• 18. Cis,Trans Isomerism <ul><ul><li>trans -cyclooctene is the smallest trans cyclooctene that has been prepared in pure form and is stable at room temperature </li></ul></ul><ul><ul><li>the cis isomer is 38 kJ (9.1 kcal)/mol more stable than the trans isomer </li></ul></ul><ul><ul><li>the trans isomer is chiral even though it has no chiral center </li></ul></ul>
  • 19. Dienes, Trienes, and Polyenes <ul><li>For alkenes containing two or more double bonds, change the infix - en - to - adien -, - atrien -, etc. </li></ul><ul><ul><li>those containing several double bonds are often referred more generally as polyenes </li></ul></ul><ul><ul><li>following are three dienes </li></ul></ul>
  • 20. Dienes, Trienes, and Polyenes <ul><ul><li>for alkenes with n double bonds, each of which can show cis,trans isomerism, 2 n stereoisomers are possible </li></ul></ul><ul><ul><li>example: 2 2 = 4 cis,trans isomers are possible for 2,4-heptadiene </li></ul></ul>
  • 21. Dienes, Trienes, and Polyenes <ul><ul><li>vitamin A, a biologically important compound for which a number of cis,trans isomers is possible </li></ul></ul><ul><ul><li>there are four double bonds about which cis,trans isomerism is possible, for 2 4 = 16 stereoisomers </li></ul></ul>
  • 22. Physical Properties <ul><li>Alkenes are nonpolar compounds </li></ul><ul><li>The only attractive forces between their molecules are dispersion forces </li></ul><ul><li>The physical properties of alkenes are similar to those of alkanes </li></ul>
  • 23. Terpenes <ul><li>Terpene: a compound whose carbon skeleton can be divided into two or more units identical with the carbon skeleton of isoprene </li></ul>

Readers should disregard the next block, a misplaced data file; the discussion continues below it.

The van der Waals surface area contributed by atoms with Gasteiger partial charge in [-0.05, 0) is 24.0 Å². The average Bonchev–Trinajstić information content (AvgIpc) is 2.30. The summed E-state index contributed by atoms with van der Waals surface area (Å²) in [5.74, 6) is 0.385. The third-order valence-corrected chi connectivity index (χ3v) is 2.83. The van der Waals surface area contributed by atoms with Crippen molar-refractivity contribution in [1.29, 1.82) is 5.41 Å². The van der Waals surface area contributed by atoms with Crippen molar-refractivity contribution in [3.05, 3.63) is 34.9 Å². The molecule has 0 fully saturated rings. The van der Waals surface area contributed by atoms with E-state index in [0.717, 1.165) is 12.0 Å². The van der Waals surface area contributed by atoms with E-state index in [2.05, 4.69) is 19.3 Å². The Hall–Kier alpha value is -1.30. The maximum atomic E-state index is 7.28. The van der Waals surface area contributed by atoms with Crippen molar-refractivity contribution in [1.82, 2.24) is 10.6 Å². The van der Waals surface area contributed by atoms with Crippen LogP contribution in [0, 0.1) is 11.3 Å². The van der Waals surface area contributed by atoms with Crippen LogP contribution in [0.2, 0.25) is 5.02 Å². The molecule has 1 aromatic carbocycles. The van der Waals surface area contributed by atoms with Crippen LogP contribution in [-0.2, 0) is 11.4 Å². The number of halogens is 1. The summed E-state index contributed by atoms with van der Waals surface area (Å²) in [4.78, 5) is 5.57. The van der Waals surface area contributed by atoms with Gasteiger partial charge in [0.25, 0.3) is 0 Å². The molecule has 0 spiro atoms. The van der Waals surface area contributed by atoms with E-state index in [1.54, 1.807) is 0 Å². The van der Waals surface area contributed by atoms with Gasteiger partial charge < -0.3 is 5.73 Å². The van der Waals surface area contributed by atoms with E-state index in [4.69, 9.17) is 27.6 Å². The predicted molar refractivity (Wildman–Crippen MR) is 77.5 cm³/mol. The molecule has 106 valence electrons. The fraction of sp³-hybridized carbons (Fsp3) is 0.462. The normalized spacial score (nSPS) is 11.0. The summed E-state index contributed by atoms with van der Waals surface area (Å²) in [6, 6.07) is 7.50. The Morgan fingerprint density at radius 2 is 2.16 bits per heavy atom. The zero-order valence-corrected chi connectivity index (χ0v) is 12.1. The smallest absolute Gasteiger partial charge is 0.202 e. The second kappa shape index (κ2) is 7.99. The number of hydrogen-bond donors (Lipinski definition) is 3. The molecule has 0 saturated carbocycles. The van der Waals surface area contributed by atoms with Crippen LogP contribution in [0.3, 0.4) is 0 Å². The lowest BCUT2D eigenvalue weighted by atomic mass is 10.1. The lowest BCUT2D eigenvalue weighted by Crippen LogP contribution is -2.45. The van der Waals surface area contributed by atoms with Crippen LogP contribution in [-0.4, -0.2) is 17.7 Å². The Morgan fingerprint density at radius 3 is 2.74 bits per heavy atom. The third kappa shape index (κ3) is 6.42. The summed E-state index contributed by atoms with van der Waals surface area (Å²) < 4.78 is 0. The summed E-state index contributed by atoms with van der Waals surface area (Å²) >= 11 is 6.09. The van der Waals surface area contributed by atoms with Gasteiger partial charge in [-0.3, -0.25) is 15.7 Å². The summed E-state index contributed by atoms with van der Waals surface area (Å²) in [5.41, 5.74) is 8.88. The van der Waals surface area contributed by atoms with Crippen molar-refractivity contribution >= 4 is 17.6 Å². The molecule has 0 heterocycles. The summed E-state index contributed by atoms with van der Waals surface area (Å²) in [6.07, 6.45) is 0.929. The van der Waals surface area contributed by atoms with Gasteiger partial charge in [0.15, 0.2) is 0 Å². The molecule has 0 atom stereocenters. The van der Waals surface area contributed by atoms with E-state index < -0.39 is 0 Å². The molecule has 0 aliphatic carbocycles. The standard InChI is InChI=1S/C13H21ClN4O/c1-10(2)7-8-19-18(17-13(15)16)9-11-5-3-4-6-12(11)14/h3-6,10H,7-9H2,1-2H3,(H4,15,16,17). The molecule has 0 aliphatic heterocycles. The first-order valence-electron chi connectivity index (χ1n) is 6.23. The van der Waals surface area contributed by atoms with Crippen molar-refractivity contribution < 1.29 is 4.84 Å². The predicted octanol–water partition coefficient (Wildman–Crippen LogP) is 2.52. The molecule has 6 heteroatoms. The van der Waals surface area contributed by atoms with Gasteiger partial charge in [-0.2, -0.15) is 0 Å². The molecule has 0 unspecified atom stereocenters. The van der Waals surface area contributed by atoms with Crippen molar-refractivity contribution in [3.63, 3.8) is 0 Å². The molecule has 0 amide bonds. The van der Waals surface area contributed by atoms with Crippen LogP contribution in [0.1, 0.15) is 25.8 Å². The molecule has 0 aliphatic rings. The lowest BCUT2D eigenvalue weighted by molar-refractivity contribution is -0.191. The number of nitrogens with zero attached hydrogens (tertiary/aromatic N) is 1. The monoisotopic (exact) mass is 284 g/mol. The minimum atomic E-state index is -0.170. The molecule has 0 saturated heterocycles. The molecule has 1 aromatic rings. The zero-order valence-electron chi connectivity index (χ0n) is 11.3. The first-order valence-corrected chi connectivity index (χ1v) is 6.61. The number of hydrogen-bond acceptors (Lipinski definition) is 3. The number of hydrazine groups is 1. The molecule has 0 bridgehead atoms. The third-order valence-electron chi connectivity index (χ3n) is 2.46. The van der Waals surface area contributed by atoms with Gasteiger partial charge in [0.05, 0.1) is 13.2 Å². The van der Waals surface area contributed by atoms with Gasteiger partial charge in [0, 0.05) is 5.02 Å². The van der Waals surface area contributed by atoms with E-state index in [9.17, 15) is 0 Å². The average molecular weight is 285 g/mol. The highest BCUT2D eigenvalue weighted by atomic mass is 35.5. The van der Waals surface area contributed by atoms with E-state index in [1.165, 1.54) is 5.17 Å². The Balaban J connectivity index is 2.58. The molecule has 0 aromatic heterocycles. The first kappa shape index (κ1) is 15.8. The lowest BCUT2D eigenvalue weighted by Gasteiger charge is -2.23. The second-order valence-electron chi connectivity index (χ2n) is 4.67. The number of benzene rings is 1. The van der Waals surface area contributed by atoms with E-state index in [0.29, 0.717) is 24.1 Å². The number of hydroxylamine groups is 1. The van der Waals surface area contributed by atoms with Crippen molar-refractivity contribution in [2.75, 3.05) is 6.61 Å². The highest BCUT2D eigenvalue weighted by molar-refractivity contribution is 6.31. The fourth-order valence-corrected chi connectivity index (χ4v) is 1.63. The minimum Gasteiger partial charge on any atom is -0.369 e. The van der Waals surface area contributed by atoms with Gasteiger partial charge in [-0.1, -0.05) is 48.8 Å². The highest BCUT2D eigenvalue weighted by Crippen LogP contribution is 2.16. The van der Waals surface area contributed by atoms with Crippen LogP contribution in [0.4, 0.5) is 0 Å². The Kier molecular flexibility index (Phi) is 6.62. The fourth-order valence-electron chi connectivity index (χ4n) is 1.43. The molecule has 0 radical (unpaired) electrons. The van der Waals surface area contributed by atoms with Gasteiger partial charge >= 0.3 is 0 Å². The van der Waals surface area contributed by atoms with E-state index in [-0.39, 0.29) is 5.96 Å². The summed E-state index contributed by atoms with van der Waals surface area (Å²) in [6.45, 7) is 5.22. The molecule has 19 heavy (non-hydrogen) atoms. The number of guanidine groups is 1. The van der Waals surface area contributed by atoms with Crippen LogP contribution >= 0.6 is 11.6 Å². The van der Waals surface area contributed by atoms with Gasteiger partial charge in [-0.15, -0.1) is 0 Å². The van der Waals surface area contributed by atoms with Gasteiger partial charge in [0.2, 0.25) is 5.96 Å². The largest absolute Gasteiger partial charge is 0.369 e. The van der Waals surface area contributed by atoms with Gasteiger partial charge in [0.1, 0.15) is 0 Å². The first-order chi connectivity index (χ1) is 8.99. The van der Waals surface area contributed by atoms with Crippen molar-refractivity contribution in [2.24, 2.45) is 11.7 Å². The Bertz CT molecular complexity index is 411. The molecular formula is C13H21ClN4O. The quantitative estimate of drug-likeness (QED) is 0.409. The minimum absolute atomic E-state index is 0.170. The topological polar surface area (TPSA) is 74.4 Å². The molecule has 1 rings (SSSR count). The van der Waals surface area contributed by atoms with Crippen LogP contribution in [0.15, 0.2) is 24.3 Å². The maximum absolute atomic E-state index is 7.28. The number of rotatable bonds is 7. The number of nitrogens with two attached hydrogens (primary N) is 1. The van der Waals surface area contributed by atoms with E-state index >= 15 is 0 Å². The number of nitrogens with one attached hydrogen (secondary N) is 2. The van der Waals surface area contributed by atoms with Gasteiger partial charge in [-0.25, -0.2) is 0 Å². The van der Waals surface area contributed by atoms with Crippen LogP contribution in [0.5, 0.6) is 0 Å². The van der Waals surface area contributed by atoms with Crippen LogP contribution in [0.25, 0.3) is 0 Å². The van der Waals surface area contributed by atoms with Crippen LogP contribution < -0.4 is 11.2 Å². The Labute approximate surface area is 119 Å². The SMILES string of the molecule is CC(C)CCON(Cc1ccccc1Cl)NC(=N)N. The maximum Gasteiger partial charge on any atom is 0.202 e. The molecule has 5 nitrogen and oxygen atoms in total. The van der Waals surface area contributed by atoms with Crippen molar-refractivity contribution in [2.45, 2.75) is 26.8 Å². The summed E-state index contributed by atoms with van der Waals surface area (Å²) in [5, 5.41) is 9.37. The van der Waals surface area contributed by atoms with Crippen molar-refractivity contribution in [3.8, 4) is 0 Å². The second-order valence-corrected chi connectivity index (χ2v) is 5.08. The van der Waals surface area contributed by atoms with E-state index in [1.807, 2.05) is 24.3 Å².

• 24. Terpenes <ul><li>Myrcene, C 10 H 16 , a component of bayberry wax and oils of bay and verbena </li></ul><ul><li>Menthol, from peppermint </li></ul>
  • 25. Terpenes <ul><ul><li> -Pinene, from turpentine </li></ul></ul><ul><ul><li>camphor, from the camphor tree </li></ul></ul>
  • 26. Fatty Acids <ul><li>Animal fats and vegetable oils are both triesters of glycerol, hence the name triglyceride </li></ul><ul><ul><li>hydrolysis of a triglyceride in aqueous base followed by acidification gives glycerol and three fatty acids </li></ul></ul><ul><ul><li>fatty acids with no C=C double bonds are called saturated fatty acid </li></ul></ul><ul><ul><li>those with one or more C=C double bonds are called unsaturated fatty acids </li></ul></ul>
  • 27. Fatty Acids <ul><ul><li>the most common fatty acids have an even number of carbons, and between 12 and 20 carbons in an unbranched chain </li></ul></ul><ul><ul><li>the C=C double bonds in almost all naturally occurring fatty acids have a cis configuration </li></ul></ul><ul><ul><li>the greater degree of unsaturation, the lower the melting point </li></ul></ul><ul><ul><li>triglycerides rich in unsaturated fatty acids are generally liquid at room temperature and are called oils </li></ul></ul><ul><ul><li>triglycerides rich in saturated fatty acids are generally semisolids or solids at room temperature and are called fats </li></ul></ul>
  • 28. Fatty Acids <ul><ul><li>the four most abundant fatty acids </li></ul></ul>
  • 29. Fatty Acids <ul><ul><li>carbon chains of saturated fatty acids exist largely in the staggered, anti-conformation </li></ul></ul><ul><ul><li>because of their high degree of order, they pack together well and are held together by dispersion forces </li></ul></ul><ul><ul><li>as a result both saturated fatty acids and triglycerides derived from them are solids at room temperature </li></ul></ul><ul><ul><li>following is a saturated triglyceride </li></ul></ul>
  • 30. Fatty Acids <ul><ul><li>cis double bonds place kinks in the chains of unsaturated fatty acids </li></ul></ul><ul><ul><li>unsaturated fatty acids and the triglycerides derived from them do not pack as well in a crystal lattice as their saturated counterparts, and have weaker dispersion forces between their molecules </li></ul></ul><ul><ul><li>butter fat, for example, has a high content of saturated fatty acids and is a solid at room temperature </li></ul></ul><ul><ul><li>salad oils (from plant oils) have a high content of polyunsaturated fatty acids and are liquid at room temperature </li></ul></ul>
  • 31. Alkenes: Structure and Nomenclature End Chapter 5